project sausage ~

As promised yesterday ...
today's post is us making sausage.

Our elk, beef and pork meat is all thawed out and cut into smaller pieces.  Next step, doctor it up with our special blend of seasonings and it's ready to go to the grinder.

elk, beef and pork ~ seasoned for  sausage
pork ~ seasoned for breakfast sausage
Off to the big ugly grinder ~

All ground up and waiting to get stuffed into casings.

the elk, beef and pork mixture

These are the casings we're using this time around.  They are fiberous casings ... not the natural casings like you would use on hot dogs, bratwurst, etc...

We are using the fiberous casings for the summer sausage because they can hold a heavier amount of meat versus the naturals.  We like to pre-soak them in hot water and liquid smoke before using.  The hot water makes them more pliable and the liquid smoke just adds another element of flavoring to the finished product.

sausage stuffer 
Next step ... putting the ground meat into the stuffer.  Slim has our son Sam, his girlfriend Ashley, our daughter and son in law, Sara and Don helping him today ...

... he told them all, "You eat this stuff too and it's about time you learn how to make it because your day is coming to take over this operation."  Actually, our kids ~ Sara and Sam grew up around this life style of ours and have always helped out when it came to processing meat, etc... I think he said it for Don and Ash's benefit.

Don was filling the stuffer, Sara was cranking at the handle of the stuffer and Slim was putting on the casings, Sam was clamping on the hog rings on the ends of the casings ~ I didn't figure out what Ash was doing?? Me... I lucked out ... I get to watch!!  Although I did have to do all the dishes and clean up the majority of the mess.  I hate washing that grinder ... it's soooooooo heavy!


We ended up with 50 plus sticks of summer sausage in the smoke house ~

We went with the smaller sticks this time around... they're about half the size that we normally made them.  We're finding the smaller sticks are a lot easier to store in the freezer when done, and get eaten up faster without waste of them drying out in the refrigerator.

Now... finishing up the pork breakfast sausage ~

That meat too had it's turn with the big ugly grinder ...

Some I packaged bulk into Ziploc freezer bags ~ the rest I spread out onto pans and scored it with a knife into sausage patties ... which I'll vacuum seal today after spending a night in the freezer to harden.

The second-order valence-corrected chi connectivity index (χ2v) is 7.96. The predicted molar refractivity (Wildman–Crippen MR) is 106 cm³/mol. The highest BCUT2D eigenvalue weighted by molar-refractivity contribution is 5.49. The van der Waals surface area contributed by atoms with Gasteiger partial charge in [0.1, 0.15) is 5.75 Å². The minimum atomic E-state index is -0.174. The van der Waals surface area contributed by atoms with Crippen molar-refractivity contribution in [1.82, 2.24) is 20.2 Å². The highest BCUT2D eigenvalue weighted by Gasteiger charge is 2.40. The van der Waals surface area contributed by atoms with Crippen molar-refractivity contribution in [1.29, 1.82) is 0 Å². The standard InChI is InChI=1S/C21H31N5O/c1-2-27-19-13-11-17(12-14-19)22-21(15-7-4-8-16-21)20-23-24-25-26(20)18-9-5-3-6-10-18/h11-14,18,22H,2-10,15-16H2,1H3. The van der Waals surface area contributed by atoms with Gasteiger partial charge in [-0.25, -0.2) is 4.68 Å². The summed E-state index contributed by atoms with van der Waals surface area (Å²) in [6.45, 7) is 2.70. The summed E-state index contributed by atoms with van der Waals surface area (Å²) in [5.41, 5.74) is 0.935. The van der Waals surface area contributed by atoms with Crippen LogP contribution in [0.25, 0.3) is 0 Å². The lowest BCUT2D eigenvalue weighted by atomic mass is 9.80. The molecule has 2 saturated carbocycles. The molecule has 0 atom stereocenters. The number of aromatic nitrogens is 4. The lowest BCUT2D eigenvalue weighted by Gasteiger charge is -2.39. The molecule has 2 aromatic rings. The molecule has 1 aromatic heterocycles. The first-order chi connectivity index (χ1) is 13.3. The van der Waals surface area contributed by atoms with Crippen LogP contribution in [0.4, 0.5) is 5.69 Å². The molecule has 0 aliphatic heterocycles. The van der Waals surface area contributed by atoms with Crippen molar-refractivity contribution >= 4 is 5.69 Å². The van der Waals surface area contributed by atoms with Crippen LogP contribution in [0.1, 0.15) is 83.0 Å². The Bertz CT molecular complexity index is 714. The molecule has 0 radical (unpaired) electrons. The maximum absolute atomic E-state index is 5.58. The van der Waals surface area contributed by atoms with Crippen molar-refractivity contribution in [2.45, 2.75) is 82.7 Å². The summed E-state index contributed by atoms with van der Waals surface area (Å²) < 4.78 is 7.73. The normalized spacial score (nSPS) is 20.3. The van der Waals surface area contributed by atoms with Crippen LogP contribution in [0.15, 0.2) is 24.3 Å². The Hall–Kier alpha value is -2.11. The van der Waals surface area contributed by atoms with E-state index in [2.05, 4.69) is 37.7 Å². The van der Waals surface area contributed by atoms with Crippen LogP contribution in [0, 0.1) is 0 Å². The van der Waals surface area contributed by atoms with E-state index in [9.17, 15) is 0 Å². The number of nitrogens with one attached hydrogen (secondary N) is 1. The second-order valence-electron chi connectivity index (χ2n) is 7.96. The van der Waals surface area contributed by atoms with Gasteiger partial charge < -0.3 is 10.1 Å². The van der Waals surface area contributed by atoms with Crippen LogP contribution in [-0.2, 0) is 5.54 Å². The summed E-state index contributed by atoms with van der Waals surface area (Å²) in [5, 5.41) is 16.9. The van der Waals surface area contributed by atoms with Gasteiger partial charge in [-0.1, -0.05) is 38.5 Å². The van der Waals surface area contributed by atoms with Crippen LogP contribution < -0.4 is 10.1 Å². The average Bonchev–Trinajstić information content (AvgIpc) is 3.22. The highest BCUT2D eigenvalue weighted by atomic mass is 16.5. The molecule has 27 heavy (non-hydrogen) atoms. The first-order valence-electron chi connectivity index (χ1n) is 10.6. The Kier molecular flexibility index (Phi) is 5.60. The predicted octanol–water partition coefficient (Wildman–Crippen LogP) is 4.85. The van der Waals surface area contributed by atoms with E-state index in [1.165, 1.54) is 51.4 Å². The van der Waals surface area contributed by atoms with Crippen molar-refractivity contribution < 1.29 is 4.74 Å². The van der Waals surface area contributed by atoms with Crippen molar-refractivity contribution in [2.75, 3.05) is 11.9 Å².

We also do our own bacon and side pork ~ hot dogs, landjaegers, jerky, bratwurst, kielbasa, smoked turkey, chicken, game hens, smoked salmon, to name a few things on the grocery list ...

home cured and smoked bacon

( this ones for you Lucy! lol )
or as our grandparents and their parents before them would call it ~ SOUSE

Another aspect of our heritage ... and I hope that our children will carry on when we're gone.

  We live a very frugal and self sufficient way of life up here in the north woods.  
It's hard work ... but I think it's worth it.

Until next time...
So it goes in my neck of the woods.


  1. Oh yes, I think it is worth it! You are well set with survival skills if ever there was a disaster to hit. Your kids are lucky to have learned how to do these things first hand.

  2. I see project smokehouse is well under way.

  3. Sounds like some good eating later.
    A lot of work for sure. Helen

  4. Oh my, I wish I could have watched you guys in action. So much I could have learned from you...
    Happy new year to you and yours!

  5. From someone who has NEVER made any of those, I'm sure it is worth it... It's probably TONS better than what I buy in the stores.... I enjoyed seeing how you did it --especially the summer sausage... Awesome!!!!

    Thanks for sharing.

  6. Your description and pictures make this project seem pretty simple, but I have been involved with hog killing and processing, and believe me, it's hard work. Of course, you eat GOOD all winter.
    Stay warm and dry.....

  7. Oh boy,m thanks Mel. Just what I always Joe would kill for a stick of that sausage. He loves deer sausage but doesn't get it much any more.

  8. Sherry just looked across the table and saw I was reading 'Up North With Mel' and said "I loved that one, it was interesting!"

    I had just read the 'head cheese' for Lucy thing and I said to Sherry, that looks like mama's souse meat.

    Sherry said, that is what she said keep reading!!

    It is sorta fun between us to read at diffrerent times, she can spoil a punch line if she gets here first. hahahahahah

    Great post and I loved the way y'all get-r-done. good for Slim, teach 'em all cause nest year YOU WILL BE TOOO OLD! hahaha.
    TAke care.

    We are in Florida, arrived to 70+ and bright sunshine. Just in case you wanted to know!!! Love you

  9. OMG Boys and girls! That is hard work - but oh so good to eat! I enjoyed seeing the pictures and reading your explanation of how this is done.

  10. I enjoyed watching this. Reminds me so much of our ways of preserving meat back then. My grandmother used to make the most delicious head cheese I ever tasted! Ham and bacon were salted and sometimes sent to a lady to cure who had a smoke house as the taste was better! But we did a lot of bottling of meat in those days, and my favorite was always bottled pork. They made venison mince meat I recall. I just got through the last of a soup I made using beef sausage I bought at the Farmer's Market which was perfectly seasoned with sage, etc. I added potatoes, cabbage, tomato and onion. It was so good! Now I have the Farmer's Market near I can eat as I used to back on the farm! Very impressive operation you have there!

  11. YUMMY ~ so does one of those sausage sticks have my name written all over it? and Thom's on a slab of bacon?
    'love and hugs from afar'